My mother taught her children never to "toot our own horn." So last year, when Sojourners became the first publication ever (so far as I know) to win the best general interest magazine awa
Ernesto Tinajero 04-30-2010
The defenses that Goldman Sachs execs gave to this week's Senate hearings for their actions were full of emotion and denial. They claimed shock that anyone could question their actions.
Juan Daniel Espitia 03-18-2010

An immigrant woman's testimony, as told to Juan Daniel Espitia, a pastor in Solana Beach, California.

Cathleen Falsani 02-26-2010

Apart from the Dalai Lama, who reportedly had never heard of him until earlier this week, Tiger Woods is the most famous Buddhist on the planet.

But until Woods invoked his Buddhist identity during a televised mea culpa for cheating on his wife and a spectacular fall from grace, like most of his fans, I had no idea the golfer was a follower of the Eight Fold Path.

Cathleen Falsani 01-22-2010

We love a redemption story.

The profound appeal of rags-to-riches-to-rags-to-riches or the fall-from-grace-followed-by-a-spectacular-comeback is about as ingrained in our American psyche (and soul) as rooting for the underdog, generosity to those in distress, and second chances.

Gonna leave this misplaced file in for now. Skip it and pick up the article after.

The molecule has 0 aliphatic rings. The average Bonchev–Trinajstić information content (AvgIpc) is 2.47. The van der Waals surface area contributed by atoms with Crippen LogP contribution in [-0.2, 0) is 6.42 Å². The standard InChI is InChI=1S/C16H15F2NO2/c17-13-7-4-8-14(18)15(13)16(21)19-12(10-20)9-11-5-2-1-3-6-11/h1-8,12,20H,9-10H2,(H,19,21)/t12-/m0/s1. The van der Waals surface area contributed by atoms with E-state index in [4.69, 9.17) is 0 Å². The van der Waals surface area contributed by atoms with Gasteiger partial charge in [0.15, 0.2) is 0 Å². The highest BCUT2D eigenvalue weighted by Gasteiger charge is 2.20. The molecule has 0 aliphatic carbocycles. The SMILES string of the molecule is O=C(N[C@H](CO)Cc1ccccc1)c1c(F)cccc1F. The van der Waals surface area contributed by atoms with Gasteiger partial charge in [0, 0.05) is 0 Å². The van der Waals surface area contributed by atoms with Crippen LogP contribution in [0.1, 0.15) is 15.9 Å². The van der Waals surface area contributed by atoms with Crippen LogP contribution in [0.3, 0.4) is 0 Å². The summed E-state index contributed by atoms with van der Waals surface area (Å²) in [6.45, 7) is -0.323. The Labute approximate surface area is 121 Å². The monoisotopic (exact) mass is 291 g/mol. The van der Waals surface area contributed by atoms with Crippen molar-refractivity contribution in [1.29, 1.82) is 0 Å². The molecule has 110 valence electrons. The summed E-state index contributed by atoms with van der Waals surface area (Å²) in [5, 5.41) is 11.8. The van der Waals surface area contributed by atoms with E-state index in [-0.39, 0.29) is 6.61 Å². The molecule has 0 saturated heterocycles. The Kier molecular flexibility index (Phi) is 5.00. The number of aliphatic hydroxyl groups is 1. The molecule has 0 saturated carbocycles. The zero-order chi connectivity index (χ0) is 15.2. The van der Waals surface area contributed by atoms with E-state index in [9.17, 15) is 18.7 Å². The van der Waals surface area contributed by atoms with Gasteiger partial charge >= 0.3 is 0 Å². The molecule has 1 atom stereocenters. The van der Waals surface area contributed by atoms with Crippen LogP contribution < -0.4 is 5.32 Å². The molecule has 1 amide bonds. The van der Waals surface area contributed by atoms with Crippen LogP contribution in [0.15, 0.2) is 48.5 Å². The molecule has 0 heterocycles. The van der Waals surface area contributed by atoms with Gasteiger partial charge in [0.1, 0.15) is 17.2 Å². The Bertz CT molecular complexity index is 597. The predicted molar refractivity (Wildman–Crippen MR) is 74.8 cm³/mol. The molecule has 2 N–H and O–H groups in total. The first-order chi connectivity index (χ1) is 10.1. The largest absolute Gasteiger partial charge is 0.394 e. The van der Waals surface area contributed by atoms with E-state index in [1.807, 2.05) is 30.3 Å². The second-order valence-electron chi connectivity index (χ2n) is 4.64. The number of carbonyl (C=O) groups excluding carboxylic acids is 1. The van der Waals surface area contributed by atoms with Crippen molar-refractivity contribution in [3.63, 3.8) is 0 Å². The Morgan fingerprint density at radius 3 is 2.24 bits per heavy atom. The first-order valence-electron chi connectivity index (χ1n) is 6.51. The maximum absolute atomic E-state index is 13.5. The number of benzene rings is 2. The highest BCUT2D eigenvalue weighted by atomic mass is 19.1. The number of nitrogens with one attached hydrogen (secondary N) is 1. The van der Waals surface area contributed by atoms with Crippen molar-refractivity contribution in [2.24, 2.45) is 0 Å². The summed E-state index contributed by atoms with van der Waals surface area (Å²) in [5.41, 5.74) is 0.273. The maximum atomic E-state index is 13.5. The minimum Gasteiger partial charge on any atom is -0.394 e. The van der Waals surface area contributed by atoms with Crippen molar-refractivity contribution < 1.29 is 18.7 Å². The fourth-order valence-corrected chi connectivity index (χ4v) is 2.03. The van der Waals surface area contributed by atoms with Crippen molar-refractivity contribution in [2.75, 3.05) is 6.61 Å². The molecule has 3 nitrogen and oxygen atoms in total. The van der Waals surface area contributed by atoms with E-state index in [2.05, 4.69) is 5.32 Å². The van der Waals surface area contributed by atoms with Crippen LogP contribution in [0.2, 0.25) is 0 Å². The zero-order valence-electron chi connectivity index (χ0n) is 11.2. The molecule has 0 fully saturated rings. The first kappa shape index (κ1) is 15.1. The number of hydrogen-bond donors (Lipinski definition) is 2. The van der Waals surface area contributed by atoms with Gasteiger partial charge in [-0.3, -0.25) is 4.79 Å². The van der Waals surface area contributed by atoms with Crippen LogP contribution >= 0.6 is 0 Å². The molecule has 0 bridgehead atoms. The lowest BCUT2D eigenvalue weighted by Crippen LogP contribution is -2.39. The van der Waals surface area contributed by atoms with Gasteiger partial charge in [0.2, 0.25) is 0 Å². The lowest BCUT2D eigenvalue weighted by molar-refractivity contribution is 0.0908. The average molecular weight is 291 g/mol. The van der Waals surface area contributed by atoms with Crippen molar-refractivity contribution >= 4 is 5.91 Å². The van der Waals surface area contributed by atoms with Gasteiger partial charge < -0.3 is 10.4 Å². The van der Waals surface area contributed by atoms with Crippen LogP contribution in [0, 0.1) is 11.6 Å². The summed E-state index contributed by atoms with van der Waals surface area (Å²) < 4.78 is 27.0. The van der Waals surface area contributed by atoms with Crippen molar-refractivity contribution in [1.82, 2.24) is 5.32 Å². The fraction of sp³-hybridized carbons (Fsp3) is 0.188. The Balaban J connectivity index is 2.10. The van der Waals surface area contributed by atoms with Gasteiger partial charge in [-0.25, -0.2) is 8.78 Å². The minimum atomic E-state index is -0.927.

LaVonne Neff 11-17-2009
I'm a cradle vegetarian. Didn't have even a bite of meat -- red or white, fish or fowl -- until I was maybe eleven years old, and then I lost my dietary virginity to a hot dog.
Sheron Patterson 10-28-2009

I am excited about the Justice Revival because it brings the lowly center stage, and we all can be blessed by them. Romans 12:15-16 tells us, "Rejoice with those who rejoice, weep with those who weep. Live in harmony with one another. Do not be haughty, but associate with the lowly."

Lisa Sharon Harper 06-30-2009
I stepped up to the automatic sliding doors, but they didn't open. I knocked. The guard recognized me, waved, and the South Bronx-based special care facility opened arms of welcome.
Alan Bean 04-15-2009
American Violet, a Hollywood blockbuster that opens in theaters next week, tells the story of Regina Kelly, one of the people rounded up in a T